Neighborliness is good for your health, but don’t just take our word for it. According to the National Institute of Aging, “research studies have shown a strong correlation between social interaction and health and well-being among older adults and have suggested that social isolation may have significant adverse effects for older adults.”
Their report listed the following results:
- Social relationships are consistently associated with biomarkers of health.
- Positive indicators of social well-being may be associated with lower levels of interleukin-6 in otherwise healthy people. Interleukin-6 is an inflammatory factor implicated in age-related disorders such as Alzheimer’s disease, osteoporosis, rheumatoid arthritis, cardiovascular disease, and some forms of cancer.
- Social isolation constitutes a major risk factor for morbidity and mortality, especially in older adults.
- Loneliness may have a physical as well as an emotional impact. For example, people who are lonely frequently have elevated systolic blood pressure.
- Loneliness is a unique risk factor for symptoms of depression, and loneliness and depression have a synergistic adverse effect on well-being in middle-aged and older adults.
Social interaction doesn’t just benefit older adults, however. People of all ages benefit from socializing with their neighbors.
We compiled a list of ways being a social neighborhood could benefit you. You’ll note some are offbeat. This is a reflection of one of our beliefs that we shouldn’t take our work too seriously.
- Getting to know your neighbors and neighborhood can be fun and fulfilling.
- People who have meaningful relationships with their neighbors can feel more contentment.
- Opportunities may arise to pool talent and resources for greater accomplishments.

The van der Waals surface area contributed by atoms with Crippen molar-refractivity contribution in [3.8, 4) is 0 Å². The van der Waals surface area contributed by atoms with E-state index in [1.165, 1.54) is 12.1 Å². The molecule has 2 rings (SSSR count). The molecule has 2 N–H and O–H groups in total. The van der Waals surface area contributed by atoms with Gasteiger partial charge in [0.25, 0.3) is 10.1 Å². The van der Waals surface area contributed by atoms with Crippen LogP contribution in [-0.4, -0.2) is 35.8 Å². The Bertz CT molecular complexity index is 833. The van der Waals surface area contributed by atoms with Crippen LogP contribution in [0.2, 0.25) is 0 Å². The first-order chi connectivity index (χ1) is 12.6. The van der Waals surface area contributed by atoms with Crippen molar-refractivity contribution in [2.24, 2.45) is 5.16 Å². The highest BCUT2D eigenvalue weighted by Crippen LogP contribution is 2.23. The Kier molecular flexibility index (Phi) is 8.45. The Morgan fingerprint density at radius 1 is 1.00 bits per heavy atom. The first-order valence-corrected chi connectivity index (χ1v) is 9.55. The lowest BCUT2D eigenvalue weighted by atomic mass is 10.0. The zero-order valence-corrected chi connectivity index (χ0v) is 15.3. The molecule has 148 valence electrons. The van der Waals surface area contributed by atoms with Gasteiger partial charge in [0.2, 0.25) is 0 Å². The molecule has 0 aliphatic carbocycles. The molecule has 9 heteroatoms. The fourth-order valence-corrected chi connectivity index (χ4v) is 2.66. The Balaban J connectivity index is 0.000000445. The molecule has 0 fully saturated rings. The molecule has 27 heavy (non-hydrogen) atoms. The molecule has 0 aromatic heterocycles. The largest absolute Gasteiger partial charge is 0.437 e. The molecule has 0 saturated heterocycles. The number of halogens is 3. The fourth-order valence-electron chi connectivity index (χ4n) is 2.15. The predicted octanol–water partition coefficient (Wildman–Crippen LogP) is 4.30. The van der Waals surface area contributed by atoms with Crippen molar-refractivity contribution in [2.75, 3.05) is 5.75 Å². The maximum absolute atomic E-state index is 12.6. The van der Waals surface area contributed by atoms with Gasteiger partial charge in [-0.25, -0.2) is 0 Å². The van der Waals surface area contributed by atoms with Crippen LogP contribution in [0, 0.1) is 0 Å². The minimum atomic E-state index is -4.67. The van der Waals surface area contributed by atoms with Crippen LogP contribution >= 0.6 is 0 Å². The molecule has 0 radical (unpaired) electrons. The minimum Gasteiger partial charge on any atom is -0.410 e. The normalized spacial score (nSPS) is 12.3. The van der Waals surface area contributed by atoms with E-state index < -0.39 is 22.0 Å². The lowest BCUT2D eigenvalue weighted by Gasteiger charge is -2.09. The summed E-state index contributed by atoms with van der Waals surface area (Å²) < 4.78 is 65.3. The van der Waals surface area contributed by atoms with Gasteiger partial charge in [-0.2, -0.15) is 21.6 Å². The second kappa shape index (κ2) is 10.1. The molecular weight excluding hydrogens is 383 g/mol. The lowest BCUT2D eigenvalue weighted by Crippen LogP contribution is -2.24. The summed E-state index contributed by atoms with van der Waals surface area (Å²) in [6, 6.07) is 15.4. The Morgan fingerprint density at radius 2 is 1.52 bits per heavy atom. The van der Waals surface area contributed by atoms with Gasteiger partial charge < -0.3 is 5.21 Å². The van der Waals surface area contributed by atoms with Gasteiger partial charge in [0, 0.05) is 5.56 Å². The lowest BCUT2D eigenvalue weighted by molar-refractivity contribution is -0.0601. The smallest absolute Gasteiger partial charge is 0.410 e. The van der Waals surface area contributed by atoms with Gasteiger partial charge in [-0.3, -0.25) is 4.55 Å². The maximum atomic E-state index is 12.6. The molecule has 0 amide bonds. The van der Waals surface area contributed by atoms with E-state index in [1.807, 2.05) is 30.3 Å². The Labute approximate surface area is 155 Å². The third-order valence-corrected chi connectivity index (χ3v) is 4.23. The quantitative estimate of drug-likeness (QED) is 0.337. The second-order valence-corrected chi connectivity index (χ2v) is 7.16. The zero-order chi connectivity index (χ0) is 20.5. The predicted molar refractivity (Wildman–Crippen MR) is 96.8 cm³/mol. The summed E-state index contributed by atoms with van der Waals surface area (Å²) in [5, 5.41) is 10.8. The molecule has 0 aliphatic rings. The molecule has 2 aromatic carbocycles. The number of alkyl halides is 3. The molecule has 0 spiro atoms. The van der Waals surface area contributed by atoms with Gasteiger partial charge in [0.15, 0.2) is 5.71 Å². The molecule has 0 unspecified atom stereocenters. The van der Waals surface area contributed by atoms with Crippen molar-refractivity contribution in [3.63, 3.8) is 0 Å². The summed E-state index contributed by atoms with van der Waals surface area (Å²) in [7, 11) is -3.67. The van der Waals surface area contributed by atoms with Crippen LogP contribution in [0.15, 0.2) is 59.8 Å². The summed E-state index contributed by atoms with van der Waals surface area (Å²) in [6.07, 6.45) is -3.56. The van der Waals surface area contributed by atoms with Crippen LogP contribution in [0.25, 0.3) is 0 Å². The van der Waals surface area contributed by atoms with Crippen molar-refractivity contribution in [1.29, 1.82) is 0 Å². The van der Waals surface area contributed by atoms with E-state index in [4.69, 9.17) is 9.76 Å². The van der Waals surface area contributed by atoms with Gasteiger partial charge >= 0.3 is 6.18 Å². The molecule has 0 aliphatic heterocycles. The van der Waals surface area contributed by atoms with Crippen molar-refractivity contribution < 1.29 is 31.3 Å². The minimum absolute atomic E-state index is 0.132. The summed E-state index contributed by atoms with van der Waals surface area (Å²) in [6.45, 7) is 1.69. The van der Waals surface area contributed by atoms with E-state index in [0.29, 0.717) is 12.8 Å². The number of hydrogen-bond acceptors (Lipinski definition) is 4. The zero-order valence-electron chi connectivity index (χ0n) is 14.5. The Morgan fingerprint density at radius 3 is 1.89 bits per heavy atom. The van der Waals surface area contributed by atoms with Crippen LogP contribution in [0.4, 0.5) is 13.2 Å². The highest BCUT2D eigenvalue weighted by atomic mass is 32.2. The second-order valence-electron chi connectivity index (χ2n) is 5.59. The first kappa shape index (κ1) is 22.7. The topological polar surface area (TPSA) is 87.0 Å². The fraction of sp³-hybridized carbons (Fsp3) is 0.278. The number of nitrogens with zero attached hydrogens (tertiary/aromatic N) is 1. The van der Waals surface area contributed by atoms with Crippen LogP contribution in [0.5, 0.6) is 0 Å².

- You and your children have a deeper pool of prospects for discovering friendships which may develop into lifelong relationships.
- Introducing yourself and your family to your neighbors is not time-consuming.
- Hosting or helping to host a neighborhood get-together can be fun and easy to plan.
- Giving your neighbors a wanting about the upcoming outdoor graduation party or other potentially noisy events may help prevent ill-will when the DJ gets carried away with the volume.
- If your child takes up playing the tuba, a friend next door may be more tolerant during the early going.
- If you’re single, the girl or boy next door may turn out to be a keeper.
- If you plan on raising chickens, pigs, or other animals (local laws permitting), giving your neighbors a heads up could make them more tolerant of the situation, although don’t bank on it if a rooster is in the mix and they are not early risers.
- If you’re a husband who occasionally gets in trouble with your wife, your neighbor’s couch is probably a more comfortable place to spend the night in comparison to the dog house.
- When you get stuck working on a “some assembly required” project, who better to ask for help than the neighbor you bailed out when he or she was in a similar situation?